Apple patent application reveals new flat keyless keyboard for desktops and more

“Late last week the US Patent & Trademark Office published a patent application from Apple that revealed yet another take on a possible future virtual keyboard for the iMac and other devices,” Jack Purcher reports for Patently Apple.

“Apple’s first major patent concerning larger virtual keyboards surfaced in 2009,” Purcher report. “Then in 2011, a wave of major virtual keyboard patents surfaced that illustrated the depth of Apple’s research in this area.”

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Purcher reports, “Last week Apple revealed their fifth major effort into keyless keyboards by disclosing their new piezo-based acoustic and capacitive detection system which includes a very cool glass based keyboard concept that may be a winner.”

Much more in the full article, including Apple’s patent application illustrations, here.


  1. Personally, I find the lack of tactile feedback a major impediment to fast, accurate typing on a virtual keyboard; and I seriously doubt that I’m the only one who feels this way.

    1. I agree, but this might work…

      “Further, the flat surface keyboard may also include a haptic or tactile feedback mechanism that is activated when the user presses or taps on a key of the keyboard. In general, the haptic response may provide a force, vibration and/or motion to the user’s fingers or hands in response to the user pressing on the keyboard surface. “

      1. Then I have to ask – what’s the freakin’ point? — “Rather than having an easy to make physical keyboard, we’ll have this flat glass keyboard that will then have advanced electronics to make it into a pretend physical keyboard.”

        1. The freakin’ (or friggin’, depending on your dialect) point is that this is a transitional step towards keyboardless, mouseless multi-touch iMacs with haptic-feedback displays and virtual keyboards on the screen.

          In other words, completion of the convergence between iOS and Mac OS X that already began with Lion.

        2. The point is that it’s a keyboard when you want it to be a keyboard, a Spanish or Thai or Russian or whatever keyboard when you need that, or something else entirely when you need that. It’s flexible in the same way that a monitor is more flexible than a printed page.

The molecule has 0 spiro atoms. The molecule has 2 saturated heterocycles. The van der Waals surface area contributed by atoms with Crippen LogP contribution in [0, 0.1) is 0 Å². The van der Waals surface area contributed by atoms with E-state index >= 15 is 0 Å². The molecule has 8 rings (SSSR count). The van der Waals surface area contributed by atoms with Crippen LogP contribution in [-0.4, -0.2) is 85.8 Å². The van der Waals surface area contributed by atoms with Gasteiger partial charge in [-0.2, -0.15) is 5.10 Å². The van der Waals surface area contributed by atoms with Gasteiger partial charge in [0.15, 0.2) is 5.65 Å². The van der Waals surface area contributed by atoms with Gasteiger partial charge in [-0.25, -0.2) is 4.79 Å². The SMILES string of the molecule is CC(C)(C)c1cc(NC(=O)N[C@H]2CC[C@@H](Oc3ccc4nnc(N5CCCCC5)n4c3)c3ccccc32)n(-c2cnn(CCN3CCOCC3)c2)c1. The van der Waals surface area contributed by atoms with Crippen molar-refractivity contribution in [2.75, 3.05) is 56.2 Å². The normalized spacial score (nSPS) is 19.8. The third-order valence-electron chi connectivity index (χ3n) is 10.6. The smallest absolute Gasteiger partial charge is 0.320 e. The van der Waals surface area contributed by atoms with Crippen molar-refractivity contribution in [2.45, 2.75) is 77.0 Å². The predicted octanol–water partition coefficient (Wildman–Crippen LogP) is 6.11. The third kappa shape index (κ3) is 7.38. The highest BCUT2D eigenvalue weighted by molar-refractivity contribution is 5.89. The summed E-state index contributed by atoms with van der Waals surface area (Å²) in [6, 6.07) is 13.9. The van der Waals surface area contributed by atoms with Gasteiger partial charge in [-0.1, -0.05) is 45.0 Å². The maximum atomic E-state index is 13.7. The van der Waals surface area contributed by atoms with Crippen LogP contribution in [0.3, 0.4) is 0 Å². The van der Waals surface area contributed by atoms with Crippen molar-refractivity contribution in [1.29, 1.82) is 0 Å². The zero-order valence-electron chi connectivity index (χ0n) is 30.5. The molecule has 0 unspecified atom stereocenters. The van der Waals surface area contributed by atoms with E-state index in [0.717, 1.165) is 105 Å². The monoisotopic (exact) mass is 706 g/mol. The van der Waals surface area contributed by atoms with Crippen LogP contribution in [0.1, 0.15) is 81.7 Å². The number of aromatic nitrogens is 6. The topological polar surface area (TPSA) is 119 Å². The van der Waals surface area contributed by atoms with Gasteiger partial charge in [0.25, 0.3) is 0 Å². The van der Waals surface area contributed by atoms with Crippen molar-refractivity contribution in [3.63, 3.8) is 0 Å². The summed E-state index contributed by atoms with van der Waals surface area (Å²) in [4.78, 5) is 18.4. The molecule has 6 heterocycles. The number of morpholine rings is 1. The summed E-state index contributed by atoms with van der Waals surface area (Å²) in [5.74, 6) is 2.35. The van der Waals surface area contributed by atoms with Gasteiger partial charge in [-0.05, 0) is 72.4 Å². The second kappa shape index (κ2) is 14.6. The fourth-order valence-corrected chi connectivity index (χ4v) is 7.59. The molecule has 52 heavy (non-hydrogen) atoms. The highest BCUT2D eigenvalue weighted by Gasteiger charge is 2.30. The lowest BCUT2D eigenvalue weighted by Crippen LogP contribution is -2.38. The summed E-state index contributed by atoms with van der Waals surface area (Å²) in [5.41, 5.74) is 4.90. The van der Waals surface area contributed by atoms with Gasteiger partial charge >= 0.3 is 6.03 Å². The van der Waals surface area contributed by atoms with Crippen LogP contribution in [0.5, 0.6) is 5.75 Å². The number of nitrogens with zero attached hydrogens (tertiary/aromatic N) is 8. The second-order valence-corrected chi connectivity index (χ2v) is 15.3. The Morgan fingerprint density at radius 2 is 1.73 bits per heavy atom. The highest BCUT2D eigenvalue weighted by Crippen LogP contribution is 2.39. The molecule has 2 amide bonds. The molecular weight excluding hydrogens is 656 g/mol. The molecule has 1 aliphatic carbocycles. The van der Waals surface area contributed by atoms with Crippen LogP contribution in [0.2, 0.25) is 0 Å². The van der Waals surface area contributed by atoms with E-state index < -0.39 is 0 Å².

2. To a point i agree.

      I can type almost as fast on my iPad as i can on my Apple wireless KB.

      But toss me on a old PC keyboard… and i screw up badly.
      you know, the old 17 foot keypress to select a word…
      the Wireless keyboard, and the wired if you want the num pad, uses Apple’s laptop keyboard. At first i thought i wouldn’t like it… But i do love it.
      My mom hated her new keyboard with her Mini. for a few days. She was used to the huge keyboards she always had with a winblows PC.

      I let her use my Magic trackpad…. yeah, that ain’t happening. 😉

      I WANT the tactile feedback from the key strokes. But not like the old keyboards. The apple keyboards (laptop and desktop) are perfect.
      I have seen those keyboards that project a keyboard on your desktop.. not sure i’d be able to use it.

      1. What, you don’t like typing on marshmallows…?

        The iPad is much easier and faster to type on than I ever thought possible for me. I still prefer my wireless Apple keyboard, and I can’t get through a sentence anymore without screwing up on the old white ‘marshmallows’.

  2. If anyone can ‘create a better mousetrap’ …it’s Apple 🙂

    I like the sound of that piezo acoustic detection…
    Perhaps a symphony would translate into beatiful prose or even poetry? Or vice versa?
    Just musin’

    1. If you think about it, a screen could be placed under the glass surface. The screen could then adapt to the user from the text on the keys to the layout of the board. Using iOS 5 on an iPad the keyboard can be split to the sides and dragged up allowing much easier typing when holding in portrait.

      1. The problem with merging screen and keyboard is that it is terrible ergonomics and everyone knows it. The only display position that is good for your neck and eyes longterm is straight ahead at eye level. And the only good keyboard position that won’t destroy your wrists or give you so-called gorilla arm is at forearm level, with your elbow angle at 90 degrees (i.e., on your desk or keyboard tray). Never shall the twain meet.

        For people that touch the keyboard occasionally or in very limited ways (gamers), or in very short bursts (chat, Facebook, Twitter), a virtual keyboard is fine.

        Personally I can’t tolerate the new Mac keyboards, because I am always losing my finger placement. I think it may be because they don’t have a bump on the F and J keys (or it isn’t a good one … I don’t have one of those keyboards handy to look at), or maybe the key spacing is just too unfamiliar.

        1. there is a bump on the keys, at least mine does. it is smaller compared to other keyboards. my PC keyboard’s next to me is a lot bigger.

          I hear what you are saying, It took me a while to adjust to the wireless keyboard. But since it’s the same keyboard as my MBP it wasn’t too bad.

  3. I like my iPad virtual keyboard for simlple stuff. Apple will have to nail haptics big-time for me to even consider a virtural keyboard. But because their research teams have come up with several version of late, you have to wonder just how advanced Apple has gotten this to. That glass version that they point to sounds promising, but it all comes down to the haptics quality. We’ll see if Ives could pull it off.

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